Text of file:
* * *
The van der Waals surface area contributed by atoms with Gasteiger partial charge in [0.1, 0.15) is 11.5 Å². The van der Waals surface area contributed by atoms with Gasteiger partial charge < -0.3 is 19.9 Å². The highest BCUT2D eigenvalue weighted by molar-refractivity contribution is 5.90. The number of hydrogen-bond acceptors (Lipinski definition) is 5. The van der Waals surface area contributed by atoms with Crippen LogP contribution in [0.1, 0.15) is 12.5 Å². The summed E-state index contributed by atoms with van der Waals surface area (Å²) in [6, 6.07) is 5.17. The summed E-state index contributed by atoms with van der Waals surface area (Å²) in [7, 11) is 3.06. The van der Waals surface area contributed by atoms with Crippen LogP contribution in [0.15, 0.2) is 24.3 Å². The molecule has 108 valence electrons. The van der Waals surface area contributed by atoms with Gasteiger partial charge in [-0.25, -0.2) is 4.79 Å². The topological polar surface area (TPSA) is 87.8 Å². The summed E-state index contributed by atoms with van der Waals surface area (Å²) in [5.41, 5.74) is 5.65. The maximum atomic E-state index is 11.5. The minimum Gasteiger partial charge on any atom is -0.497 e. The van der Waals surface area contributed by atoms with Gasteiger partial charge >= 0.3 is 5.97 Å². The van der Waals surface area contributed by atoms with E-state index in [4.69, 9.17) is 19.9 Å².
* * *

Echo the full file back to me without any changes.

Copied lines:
The van der Waals surface area contributed by atoms with Gasteiger partial charge in [0.1, 0.15) is 11.5 Å². The van der Waals surface area contributed by atoms with Gasteiger partial charge < -0.3 is 19.9 Å². The highest BCUT2D eigenvalue weighted by molar-refractivity contribution is 5.90. The number of hydrogen-bond acceptors (Lipinski definition) is 5. The van der Waals surface area contributed by atoms with Crippen LogP contribution in [0.1, 0.15) is 12.5 Å². The summed E-state index contributed by atoms with van der Waals surface area (Å²) in [6, 6.07) is 5.17. The summed E-state index contributed by atoms with van der Waals surface area (Å²) in [7, 11) is 3.06. The van der Waals surface area contributed by atoms with Crippen LogP contribution in [0.15, 0.2) is 24.3 Å². The molecule has 108 valence electrons. The van der Waals surface area contributed by atoms with Gasteiger partial charge in [-0.25, -0.2) is 4.79 Å². The topological polar surface area (TPSA) is 87.8 Å². The summed E-state index contributed by atoms with van der Waals surface area (Å²) in [5.41, 5.74) is 5.65. The maximum atomic E-state index is 11.5. The minimum Gasteiger partial charge on any atom is -0.497 e. The van der Waals surface area contributed by atoms with Gasteiger partial charge >= 0.3 is 5.97 Å². The van der Waals surface area contributed by atoms with E-state index in [4.69, 9.17) is 19.9 Å².